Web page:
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Plaza Independencia is strategically located between Fort San Pedro and the building that used to be the Gobierno Provincial in the downtown area of Cebu. The plaza is a popular hangout for many living or working around the area. It is one huge garden filled with trees, ornamental plants and flowers. There is also a public skating rink and a kiosk at the center of the circular skating rink. An obelisk dedicated to the memory of Miguel Lopez de Legazpi, the first Spanish governor-general of the Philippines, is planted at the very heart of the plaza.
Plaza Independencia is the most historically significant plaza in Cebu. Its land and age-old acacia trees are witness to the many phases and stories of Cebu’s rich history.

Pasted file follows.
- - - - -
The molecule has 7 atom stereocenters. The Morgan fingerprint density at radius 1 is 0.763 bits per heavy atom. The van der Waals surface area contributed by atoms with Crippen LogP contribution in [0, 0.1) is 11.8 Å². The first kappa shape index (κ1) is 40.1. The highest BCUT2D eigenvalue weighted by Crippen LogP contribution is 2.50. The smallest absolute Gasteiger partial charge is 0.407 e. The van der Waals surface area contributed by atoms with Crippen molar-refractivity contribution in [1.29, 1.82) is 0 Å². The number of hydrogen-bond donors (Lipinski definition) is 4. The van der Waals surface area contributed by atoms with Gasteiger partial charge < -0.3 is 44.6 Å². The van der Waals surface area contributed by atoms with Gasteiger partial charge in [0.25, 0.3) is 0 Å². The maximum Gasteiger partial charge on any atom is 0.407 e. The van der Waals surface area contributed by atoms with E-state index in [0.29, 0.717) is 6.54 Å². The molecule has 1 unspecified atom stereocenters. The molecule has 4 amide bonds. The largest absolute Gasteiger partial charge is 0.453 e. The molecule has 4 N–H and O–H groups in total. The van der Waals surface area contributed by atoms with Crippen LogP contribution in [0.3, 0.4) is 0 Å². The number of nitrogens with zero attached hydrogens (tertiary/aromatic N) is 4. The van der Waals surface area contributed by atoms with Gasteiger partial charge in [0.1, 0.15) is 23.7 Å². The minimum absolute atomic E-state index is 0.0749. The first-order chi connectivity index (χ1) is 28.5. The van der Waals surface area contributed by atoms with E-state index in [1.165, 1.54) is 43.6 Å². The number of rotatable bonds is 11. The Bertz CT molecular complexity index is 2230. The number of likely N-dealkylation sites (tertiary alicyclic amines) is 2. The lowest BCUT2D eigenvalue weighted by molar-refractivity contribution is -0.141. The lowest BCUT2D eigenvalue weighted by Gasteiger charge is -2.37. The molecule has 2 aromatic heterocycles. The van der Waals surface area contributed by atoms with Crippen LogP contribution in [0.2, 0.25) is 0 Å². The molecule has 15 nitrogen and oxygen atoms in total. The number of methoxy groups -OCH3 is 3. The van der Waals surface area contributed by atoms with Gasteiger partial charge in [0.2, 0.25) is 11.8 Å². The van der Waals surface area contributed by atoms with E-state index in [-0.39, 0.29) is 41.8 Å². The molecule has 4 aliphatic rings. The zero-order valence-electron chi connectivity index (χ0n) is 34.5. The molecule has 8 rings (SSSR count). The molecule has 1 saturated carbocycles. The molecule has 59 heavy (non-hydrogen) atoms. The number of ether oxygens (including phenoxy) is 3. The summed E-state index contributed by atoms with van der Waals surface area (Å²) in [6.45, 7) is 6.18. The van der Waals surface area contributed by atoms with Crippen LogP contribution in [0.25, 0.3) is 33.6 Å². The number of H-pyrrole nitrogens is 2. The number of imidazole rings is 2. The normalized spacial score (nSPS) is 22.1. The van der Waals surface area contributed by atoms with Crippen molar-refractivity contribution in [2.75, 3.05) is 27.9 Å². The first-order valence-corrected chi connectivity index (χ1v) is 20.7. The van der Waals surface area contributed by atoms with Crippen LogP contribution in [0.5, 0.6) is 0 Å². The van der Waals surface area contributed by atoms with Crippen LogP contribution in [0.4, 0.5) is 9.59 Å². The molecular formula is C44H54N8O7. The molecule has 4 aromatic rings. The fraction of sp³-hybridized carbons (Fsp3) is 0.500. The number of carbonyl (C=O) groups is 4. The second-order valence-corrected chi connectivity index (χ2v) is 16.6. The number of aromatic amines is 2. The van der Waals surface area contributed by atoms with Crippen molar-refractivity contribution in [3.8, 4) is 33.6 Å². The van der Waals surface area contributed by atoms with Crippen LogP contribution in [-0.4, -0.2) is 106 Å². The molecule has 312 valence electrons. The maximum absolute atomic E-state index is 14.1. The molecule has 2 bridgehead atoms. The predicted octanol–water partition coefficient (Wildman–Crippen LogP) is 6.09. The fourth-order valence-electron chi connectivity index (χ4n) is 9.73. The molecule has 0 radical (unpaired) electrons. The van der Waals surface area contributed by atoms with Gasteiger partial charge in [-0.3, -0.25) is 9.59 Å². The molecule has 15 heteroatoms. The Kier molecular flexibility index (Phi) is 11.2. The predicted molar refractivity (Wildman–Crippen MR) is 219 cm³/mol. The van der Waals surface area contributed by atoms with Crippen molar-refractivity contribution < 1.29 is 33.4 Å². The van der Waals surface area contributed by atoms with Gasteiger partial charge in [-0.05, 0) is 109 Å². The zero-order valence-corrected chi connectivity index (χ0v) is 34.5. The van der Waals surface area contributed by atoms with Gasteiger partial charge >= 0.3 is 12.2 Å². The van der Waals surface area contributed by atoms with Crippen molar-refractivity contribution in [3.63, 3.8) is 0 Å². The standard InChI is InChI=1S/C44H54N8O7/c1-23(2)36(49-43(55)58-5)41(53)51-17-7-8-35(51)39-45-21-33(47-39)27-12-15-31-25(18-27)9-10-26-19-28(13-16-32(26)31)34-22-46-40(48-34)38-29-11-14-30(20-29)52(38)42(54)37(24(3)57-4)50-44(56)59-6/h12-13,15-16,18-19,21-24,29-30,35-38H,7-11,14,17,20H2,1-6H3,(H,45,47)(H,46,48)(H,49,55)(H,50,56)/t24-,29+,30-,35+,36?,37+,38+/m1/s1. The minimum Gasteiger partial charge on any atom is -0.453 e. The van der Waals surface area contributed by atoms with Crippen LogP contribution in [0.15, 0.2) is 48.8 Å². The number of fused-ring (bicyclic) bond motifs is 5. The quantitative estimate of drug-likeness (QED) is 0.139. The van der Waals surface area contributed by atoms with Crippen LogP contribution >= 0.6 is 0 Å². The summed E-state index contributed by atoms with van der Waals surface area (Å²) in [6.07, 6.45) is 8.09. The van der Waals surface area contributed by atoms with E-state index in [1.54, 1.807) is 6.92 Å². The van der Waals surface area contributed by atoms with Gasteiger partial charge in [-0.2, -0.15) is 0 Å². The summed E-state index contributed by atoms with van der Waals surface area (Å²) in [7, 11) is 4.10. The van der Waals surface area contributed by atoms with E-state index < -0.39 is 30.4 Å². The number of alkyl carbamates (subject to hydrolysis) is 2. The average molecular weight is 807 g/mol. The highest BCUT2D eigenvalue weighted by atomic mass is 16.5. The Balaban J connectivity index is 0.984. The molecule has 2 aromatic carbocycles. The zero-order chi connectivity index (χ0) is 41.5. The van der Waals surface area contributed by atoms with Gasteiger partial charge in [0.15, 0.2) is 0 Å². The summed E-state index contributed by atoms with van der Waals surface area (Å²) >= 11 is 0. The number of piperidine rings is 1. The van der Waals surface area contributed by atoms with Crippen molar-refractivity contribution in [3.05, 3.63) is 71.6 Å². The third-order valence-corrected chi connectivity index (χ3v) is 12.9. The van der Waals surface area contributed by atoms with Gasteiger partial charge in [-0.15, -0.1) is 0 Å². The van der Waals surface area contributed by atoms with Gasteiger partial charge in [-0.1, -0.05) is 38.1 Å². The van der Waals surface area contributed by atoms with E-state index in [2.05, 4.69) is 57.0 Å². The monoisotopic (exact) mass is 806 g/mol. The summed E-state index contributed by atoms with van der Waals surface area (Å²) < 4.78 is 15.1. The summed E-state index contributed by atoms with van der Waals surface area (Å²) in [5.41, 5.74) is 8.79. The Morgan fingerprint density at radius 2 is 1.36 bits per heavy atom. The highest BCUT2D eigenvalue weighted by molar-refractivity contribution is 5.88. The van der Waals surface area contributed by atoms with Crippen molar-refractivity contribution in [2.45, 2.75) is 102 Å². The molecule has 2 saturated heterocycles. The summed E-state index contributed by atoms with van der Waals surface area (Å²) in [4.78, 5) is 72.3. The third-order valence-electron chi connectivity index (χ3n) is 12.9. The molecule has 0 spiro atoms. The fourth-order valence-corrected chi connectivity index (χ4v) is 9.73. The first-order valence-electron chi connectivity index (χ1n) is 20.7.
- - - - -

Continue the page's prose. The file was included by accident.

In the early 1600s, it was called Plaza de Armas. When it was widened later on and expanded to reach nearby properties of the Cathedral of Cebu, it was called Plaza Mayor. Later in the Spanish rule, it was further landscaped and developed and was christened Plaza Maria Cristina, in honor of the queen regent. During the American colonial period, its name was changed to Plaza Libertad, as the Americans asserted how they liberated Cebuanos from the Spanish rule. Later on it finally became known as Plaza Independencia.
In a road tunnel construction project in 2006 that touched a part of the plaza and nearby areas, pre-Hispanic human bones and some earthenware were uncovered. In 2008, some artifacts were unearthed which included gold death masks, a pair of gold earrings, a Thai bluish-green “guan” celadon, jars and other earthenware. Plaza Independencia and some strategic parts of the downtown area of Cebu are a rich archaeological field due to its history as a prehispanic settlement and trading port. Indeed, there are many secrets and stories from Plaza Independencia.